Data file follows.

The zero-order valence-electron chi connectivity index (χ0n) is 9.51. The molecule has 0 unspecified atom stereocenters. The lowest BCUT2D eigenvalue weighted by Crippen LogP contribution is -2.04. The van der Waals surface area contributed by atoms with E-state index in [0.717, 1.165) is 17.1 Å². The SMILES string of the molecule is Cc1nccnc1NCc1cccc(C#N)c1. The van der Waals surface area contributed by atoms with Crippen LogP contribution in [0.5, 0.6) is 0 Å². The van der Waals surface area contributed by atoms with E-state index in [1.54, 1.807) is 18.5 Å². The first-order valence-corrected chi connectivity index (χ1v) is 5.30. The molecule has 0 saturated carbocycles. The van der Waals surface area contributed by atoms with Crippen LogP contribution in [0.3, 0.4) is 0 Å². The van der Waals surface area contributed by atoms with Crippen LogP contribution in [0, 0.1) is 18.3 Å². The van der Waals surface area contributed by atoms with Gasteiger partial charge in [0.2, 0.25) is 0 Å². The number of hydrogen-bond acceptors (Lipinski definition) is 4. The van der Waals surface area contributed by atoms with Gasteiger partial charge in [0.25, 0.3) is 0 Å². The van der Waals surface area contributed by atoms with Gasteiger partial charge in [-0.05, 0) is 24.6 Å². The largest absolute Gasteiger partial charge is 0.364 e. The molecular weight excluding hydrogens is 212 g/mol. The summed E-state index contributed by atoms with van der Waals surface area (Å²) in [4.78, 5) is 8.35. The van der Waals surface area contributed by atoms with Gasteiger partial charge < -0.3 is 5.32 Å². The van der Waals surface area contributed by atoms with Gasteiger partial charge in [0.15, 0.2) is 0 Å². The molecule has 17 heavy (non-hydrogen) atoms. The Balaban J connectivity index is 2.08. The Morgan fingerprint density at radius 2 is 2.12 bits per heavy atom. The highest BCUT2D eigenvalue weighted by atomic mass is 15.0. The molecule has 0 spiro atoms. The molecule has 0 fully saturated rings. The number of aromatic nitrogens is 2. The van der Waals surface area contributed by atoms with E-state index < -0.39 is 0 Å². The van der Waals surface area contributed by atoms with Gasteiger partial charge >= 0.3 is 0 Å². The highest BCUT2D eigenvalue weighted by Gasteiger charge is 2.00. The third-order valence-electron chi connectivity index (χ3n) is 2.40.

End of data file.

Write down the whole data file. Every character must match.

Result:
The zero-order valence-electron chi connectivity index (χ0n) is 9.51. The molecule has 0 unspecified atom stereocenters. The lowest BCUT2D eigenvalue weighted by Crippen LogP contribution is -2.04. The van der Waals surface area contributed by atoms with E-state index in [0.717, 1.165) is 17.1 Å². The SMILES string of the molecule is Cc1nccnc1NCc1cccc(C#N)c1. The van der Waals surface area contributed by atoms with Crippen LogP contribution in [0.5, 0.6) is 0 Å². The van der Waals surface area contributed by atoms with E-state index in [1.54, 1.807) is 18.5 Å². The first-order valence-corrected chi connectivity index (χ1v) is 5.30. The molecule has 0 saturated carbocycles. The van der Waals surface area contributed by atoms with Crippen LogP contribution in [0.3, 0.4) is 0 Å². The van der Waals surface area contributed by atoms with Crippen LogP contribution in [0, 0.1) is 18.3 Å². The van der Waals surface area contributed by atoms with Gasteiger partial charge in [0.2, 0.25) is 0 Å². The number of hydrogen-bond acceptors (Lipinski definition) is 4. The van der Waals surface area contributed by atoms with Gasteiger partial charge in [0.25, 0.3) is 0 Å². The van der Waals surface area contributed by atoms with Gasteiger partial charge in [-0.05, 0) is 24.6 Å². The largest absolute Gasteiger partial charge is 0.364 e. The molecular weight excluding hydrogens is 212 g/mol. The summed E-state index contributed by atoms with van der Waals surface area (Å²) in [4.78, 5) is 8.35. The van der Waals surface area contributed by atoms with Gasteiger partial charge < -0.3 is 5.32 Å². The van der Waals surface area contributed by atoms with Gasteiger partial charge in [0.15, 0.2) is 0 Å². The molecule has 17 heavy (non-hydrogen) atoms. The Balaban J connectivity index is 2.08. The Morgan fingerprint density at radius 2 is 2.12 bits per heavy atom. The highest BCUT2D eigenvalue weighted by atomic mass is 15.0. The molecule has 0 spiro atoms. The molecule has 0 fully saturated rings. The number of aromatic nitrogens is 2. The van der Waals surface area contributed by atoms with E-state index < -0.39 is 0 Å². The van der Waals surface area contributed by atoms with Gasteiger partial charge >= 0.3 is 0 Å². The highest BCUT2D eigenvalue weighted by Gasteiger charge is 2.00. The third-order valence-electron chi connectivity index (χ3n) is 2.40.